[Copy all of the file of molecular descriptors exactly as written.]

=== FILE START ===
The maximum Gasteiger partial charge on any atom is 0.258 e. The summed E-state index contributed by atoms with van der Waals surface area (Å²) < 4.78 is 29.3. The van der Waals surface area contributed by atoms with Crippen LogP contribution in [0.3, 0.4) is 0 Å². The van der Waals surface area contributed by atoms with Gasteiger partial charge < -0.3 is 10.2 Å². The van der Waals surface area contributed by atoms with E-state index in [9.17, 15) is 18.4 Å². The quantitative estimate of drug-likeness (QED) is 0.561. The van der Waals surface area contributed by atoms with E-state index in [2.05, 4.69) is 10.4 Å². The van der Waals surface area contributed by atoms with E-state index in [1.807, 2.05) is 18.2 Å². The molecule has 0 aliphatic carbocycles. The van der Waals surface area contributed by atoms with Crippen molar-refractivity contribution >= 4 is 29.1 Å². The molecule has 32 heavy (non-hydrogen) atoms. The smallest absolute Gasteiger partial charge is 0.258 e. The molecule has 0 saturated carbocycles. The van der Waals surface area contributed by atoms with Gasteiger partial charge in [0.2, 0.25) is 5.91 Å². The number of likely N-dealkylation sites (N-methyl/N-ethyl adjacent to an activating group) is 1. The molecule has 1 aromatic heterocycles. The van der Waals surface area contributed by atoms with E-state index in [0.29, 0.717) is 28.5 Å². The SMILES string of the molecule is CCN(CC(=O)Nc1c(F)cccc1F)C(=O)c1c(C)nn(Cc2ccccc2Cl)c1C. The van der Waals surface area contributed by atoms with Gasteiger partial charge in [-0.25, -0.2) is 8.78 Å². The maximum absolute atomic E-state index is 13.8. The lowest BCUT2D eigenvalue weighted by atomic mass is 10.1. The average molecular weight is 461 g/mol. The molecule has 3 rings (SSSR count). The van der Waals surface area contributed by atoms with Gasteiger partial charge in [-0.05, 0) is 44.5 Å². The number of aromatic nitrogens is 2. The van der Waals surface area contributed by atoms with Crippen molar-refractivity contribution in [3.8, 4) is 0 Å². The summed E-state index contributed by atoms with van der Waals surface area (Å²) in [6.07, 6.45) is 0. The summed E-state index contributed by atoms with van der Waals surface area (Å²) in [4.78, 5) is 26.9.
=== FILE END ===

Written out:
The maximum Gasteiger partial charge on any atom is 0.258 e. The summed E-state index contributed by atoms with van der Waals surface area (Å²) < 4.78 is 29.3. The van der Waals surface area contributed by atoms with Crippen LogP contribution in [0.3, 0.4) is 0 Å². The van der Waals surface area contributed by atoms with Gasteiger partial charge < -0.3 is 10.2 Å². The van der Waals surface area contributed by atoms with E-state index in [9.17, 15) is 18.4 Å². The quantitative estimate of drug-likeness (QED) is 0.561. The van der Waals surface area contributed by atoms with E-state index in [2.05, 4.69) is 10.4 Å². The van der Waals surface area contributed by atoms with E-state index in [1.807, 2.05) is 18.2 Å². The molecule has 0 aliphatic carbocycles. The van der Waals surface area contributed by atoms with Crippen molar-refractivity contribution >= 4 is 29.1 Å². The molecule has 32 heavy (non-hydrogen) atoms. The smallest absolute Gasteiger partial charge is 0.258 e. The molecule has 0 saturated carbocycles. The van der Waals surface area contributed by atoms with Gasteiger partial charge in [0.2, 0.25) is 5.91 Å². The number of likely N-dealkylation sites (N-methyl/N-ethyl adjacent to an activating group) is 1. The molecule has 1 aromatic heterocycles. The van der Waals surface area contributed by atoms with E-state index in [0.29, 0.717) is 28.5 Å². The SMILES string of the molecule is CCN(CC(=O)Nc1c(F)cccc1F)C(=O)c1c(C)nn(Cc2ccccc2Cl)c1C. The van der Waals surface area contributed by atoms with Gasteiger partial charge in [-0.25, -0.2) is 8.78 Å². The maximum absolute atomic E-state index is 13.8. The lowest BCUT2D eigenvalue weighted by atomic mass is 10.1. The average molecular weight is 461 g/mol. The molecule has 3 rings (SSSR count). The van der Waals surface area contributed by atoms with Gasteiger partial charge in [-0.05, 0) is 44.5 Å². The number of aromatic nitrogens is 2. The van der Waals surface area contributed by atoms with Crippen molar-refractivity contribution in [3.8, 4) is 0 Å². The summed E-state index contributed by atoms with van der Waals surface area (Å²) in [6.07, 6.45) is 0. The summed E-state index contributed by atoms with van der Waals surface area (Å²) in [4.78, 5) is 26.9.